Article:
David Levinson
14. DemetriosX
I've been thinking about what Carlos says @6 about Heinlein not dealing with the aftermath and how these kids deal with being adults. I think you're mistaking what the intention here is. These books aren't so much about becoming a functional, competent adult as they are about acquiring the tools to become a functional, competent adult. Not "OK, now you're an adult," but rather "OK, now you're an apprentice adult. You've still got some learning to do."

Thorby has come into his inheritance and has a mission in life. Overcoming his early life is something he still has to do, but Leda and the traders will probably help with that. Rod Walker has learned how to survive and how to lead (and maybe how to talk to girls). He'll pick up the rest the way anybody else does, there's no reason to think he'll have trouble forming adult relationships or crawl into a bottle. In just about all of these books, the protagonist either has a support system in place (The Rolling Stones, Red Planet) or they acquire one (Space Cadet, Starman Jones).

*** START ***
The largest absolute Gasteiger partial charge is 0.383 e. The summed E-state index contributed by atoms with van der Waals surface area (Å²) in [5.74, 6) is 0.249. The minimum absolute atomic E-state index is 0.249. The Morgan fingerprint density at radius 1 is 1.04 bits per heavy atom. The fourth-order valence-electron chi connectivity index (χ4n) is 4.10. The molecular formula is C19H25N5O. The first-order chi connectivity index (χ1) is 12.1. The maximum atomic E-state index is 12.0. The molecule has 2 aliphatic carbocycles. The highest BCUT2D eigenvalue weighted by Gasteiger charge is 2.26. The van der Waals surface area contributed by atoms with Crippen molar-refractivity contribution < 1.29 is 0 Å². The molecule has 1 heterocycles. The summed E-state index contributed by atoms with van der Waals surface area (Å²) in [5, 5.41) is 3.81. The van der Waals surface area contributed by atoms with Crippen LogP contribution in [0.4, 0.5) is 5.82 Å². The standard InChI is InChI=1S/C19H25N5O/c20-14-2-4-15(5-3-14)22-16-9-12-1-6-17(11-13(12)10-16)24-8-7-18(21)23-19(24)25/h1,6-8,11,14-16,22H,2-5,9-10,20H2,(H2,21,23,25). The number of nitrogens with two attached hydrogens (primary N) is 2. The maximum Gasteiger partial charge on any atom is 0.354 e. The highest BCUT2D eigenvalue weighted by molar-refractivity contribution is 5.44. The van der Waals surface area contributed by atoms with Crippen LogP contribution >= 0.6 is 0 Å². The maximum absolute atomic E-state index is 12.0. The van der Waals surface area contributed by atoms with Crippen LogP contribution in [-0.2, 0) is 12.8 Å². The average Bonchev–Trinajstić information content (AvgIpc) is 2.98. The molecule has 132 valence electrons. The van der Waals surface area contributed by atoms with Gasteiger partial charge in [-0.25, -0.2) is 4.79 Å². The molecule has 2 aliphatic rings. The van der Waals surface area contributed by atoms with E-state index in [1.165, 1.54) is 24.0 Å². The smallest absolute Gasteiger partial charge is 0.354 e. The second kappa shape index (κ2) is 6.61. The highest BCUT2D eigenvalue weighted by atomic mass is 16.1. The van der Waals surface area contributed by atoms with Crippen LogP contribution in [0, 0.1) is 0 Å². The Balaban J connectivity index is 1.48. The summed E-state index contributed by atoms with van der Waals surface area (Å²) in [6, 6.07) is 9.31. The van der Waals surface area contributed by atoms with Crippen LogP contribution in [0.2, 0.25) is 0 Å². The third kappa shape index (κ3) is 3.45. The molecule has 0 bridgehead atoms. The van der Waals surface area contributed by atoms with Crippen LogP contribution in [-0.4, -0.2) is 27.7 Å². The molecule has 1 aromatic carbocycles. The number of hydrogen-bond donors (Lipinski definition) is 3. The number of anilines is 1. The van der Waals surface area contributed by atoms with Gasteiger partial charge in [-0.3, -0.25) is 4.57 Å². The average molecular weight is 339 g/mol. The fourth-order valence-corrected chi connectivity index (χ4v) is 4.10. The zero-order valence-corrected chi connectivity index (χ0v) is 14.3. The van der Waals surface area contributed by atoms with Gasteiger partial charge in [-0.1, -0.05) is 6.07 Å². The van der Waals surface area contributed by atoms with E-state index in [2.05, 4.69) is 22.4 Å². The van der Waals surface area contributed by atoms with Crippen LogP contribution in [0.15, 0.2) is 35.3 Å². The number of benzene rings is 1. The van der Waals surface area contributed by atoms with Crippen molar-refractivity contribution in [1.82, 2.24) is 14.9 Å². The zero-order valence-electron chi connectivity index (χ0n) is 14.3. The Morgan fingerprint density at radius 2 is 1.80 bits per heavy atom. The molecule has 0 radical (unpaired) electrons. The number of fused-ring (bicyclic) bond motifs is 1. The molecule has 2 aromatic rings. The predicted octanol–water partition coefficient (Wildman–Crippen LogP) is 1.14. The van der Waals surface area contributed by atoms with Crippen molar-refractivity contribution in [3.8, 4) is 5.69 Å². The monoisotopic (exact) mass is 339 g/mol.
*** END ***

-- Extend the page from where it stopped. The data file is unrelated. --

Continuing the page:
Clark Myers
15. ClarkEMyers
Agreed on the power games but isn't that what parents do for better or worse? College costs and rewards, I'm inclined to agree with the higher education bubble meme, have changed drastically since the book was written

- cf soda jerk as a career in Best Years of Our Lives for another indication of the distance from today and a current reader of Have Spacesuit Will Travel.

That is in context and at the time the difference between a pre-paid college plan

(an idea that has since mostly died - once offered at least by assorted state schools on the incorrect assumption that future costs could be predicted by more or less straight line extrapolation rather than the actual explosive growth in cost to the student as state money for state schools went away)

and an empty cash basket it's the student's problem was much much less. The time was such that leaving the solution as an exercise for the student was much more reasonable and much less an abuse of power.